• Follow up (STEP):

S – Situation. Describe the situation where initial contact took place.

T – Thank you. Handwritten notes are preferable.

E – Extraordinary. Talk about what makes you uniquely special.

P – Plan your next steps

• Ask how you can help the other person

• Be authentic!

Other Helpful Tidbits

• Create an online portfolio. DePaul employees have access to Digication, a free ePortfolio.

• Consider buying your name for use as your website domain

• Become a blogger/writer in your field, or ask to be a guest contributor on a blog you like and respect

• More social outlets:

o Aboutme.com – a splash page owned by Goggle

o Weebly.com

o wix.com

In closing, I’ll leave you with one of Marcy’s Favorite Tweets:

“Ask for what you want, you get advice. Ask for advice, you get what you want.”

Dorothy Griggs is a member of DWN’s Communications team and is the department assistant for the Center for Students with Disabilities at DePaul University.

DWN and Women’s Center Workshop Encourages Creative Solutions

Lin Kahn profile photoDePaul Women’s Network’s first event of the academic year will be a special three-day workshop co-hosted with the Women’s Center at DePaul. Lin Kahn, an award-winning artist who teaches in DePaul’s Department of Psychology, will build on last year’s popular DWN Brown Bag luncheon to present Creativity and Adversity: Overcoming Workplace Challenges.

This workshop for DePaul faculty and staff will take participants on a journey to discover how creative skills can help them overcome adversity in the workplace. Visit the DWN website to learn more details or register to reserve your spot for the event, which begins Sept. 25.

We asked Lin about what participants could expect from the workshop. Here’s what she had to say.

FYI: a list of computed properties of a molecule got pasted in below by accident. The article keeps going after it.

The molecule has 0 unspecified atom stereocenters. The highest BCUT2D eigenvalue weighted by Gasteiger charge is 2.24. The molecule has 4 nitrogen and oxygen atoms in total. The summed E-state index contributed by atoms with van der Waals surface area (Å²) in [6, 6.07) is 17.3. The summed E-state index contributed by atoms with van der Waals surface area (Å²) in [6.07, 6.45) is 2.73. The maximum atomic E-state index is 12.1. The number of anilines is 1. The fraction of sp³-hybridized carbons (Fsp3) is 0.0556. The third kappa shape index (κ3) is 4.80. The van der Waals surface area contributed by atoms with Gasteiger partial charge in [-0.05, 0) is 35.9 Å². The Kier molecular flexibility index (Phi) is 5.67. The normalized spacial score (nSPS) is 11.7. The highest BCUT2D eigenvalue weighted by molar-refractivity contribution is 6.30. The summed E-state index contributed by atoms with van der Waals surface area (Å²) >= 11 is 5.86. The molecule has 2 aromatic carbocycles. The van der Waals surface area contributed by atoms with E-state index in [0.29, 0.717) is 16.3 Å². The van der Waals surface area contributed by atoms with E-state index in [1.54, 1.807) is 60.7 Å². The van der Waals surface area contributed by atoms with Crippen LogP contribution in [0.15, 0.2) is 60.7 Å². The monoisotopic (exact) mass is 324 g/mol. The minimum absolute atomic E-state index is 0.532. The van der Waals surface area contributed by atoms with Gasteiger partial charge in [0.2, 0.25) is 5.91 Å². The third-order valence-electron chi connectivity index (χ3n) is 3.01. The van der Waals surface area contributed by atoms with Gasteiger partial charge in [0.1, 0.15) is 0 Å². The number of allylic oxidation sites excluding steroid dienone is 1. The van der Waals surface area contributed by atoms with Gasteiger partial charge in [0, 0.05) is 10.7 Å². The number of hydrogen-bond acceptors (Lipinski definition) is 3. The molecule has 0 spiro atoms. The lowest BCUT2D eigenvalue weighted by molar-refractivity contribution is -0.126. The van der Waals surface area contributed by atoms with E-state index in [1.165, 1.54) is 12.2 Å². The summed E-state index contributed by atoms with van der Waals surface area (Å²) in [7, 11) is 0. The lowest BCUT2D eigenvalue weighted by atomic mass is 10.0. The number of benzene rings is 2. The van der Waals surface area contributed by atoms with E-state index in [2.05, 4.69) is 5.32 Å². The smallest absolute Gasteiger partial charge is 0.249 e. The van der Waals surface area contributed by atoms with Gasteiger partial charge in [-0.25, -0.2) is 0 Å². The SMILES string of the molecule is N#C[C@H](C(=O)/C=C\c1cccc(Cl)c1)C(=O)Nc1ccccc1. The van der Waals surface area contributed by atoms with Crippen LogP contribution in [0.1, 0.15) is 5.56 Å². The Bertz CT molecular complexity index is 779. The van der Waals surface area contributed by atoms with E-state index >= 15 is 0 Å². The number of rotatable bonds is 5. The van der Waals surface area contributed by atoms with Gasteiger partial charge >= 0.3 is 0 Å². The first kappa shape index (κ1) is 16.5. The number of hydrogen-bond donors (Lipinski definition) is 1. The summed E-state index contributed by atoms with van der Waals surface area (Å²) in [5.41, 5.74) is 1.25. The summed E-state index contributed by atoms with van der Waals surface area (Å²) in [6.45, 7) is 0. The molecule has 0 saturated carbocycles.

You have a background in dance. Do you apply any of the creative lessons you learned through dance to what participants will learn at the workshop? 
Absolutely. I apply creativity in the form of movement for a deeper understanding of the concepts that I’m teaching. It is remarkably effective for individual tailor-made internalizing of ideas in contrast to intellectualizing of ideas that may not be applied and practiced.

What is the most common obstacle to allowing more creativity into our everyday lives?
From teaching many students, I believe a common obstacle is a limited creative self-image and therefore a limited usage of the vast ongoing personal resource available in creativity. There is negative reactivity to problems such as helplessness or blaming instead of an empowering perspective of “how can I access my creativity to transcend this challenge” or “how can we pool our resources to achieve our goal and build our interpersonal strength in the process.”

What are ways you have seen people use creativity to overcome adversity?
I have countless stories of people, including international and inner-city women that are very moving… so many students who activated their creativity through both creative perspective and creative expression. I had a student who transcended extreme adversity as a result of the creativity she uncovered within herself in my class. With new vitality and enhanced self-esteem, she lost 20 pounds, got married and works in the world as a totally new person from the inside out.

Why should people attend the workshop?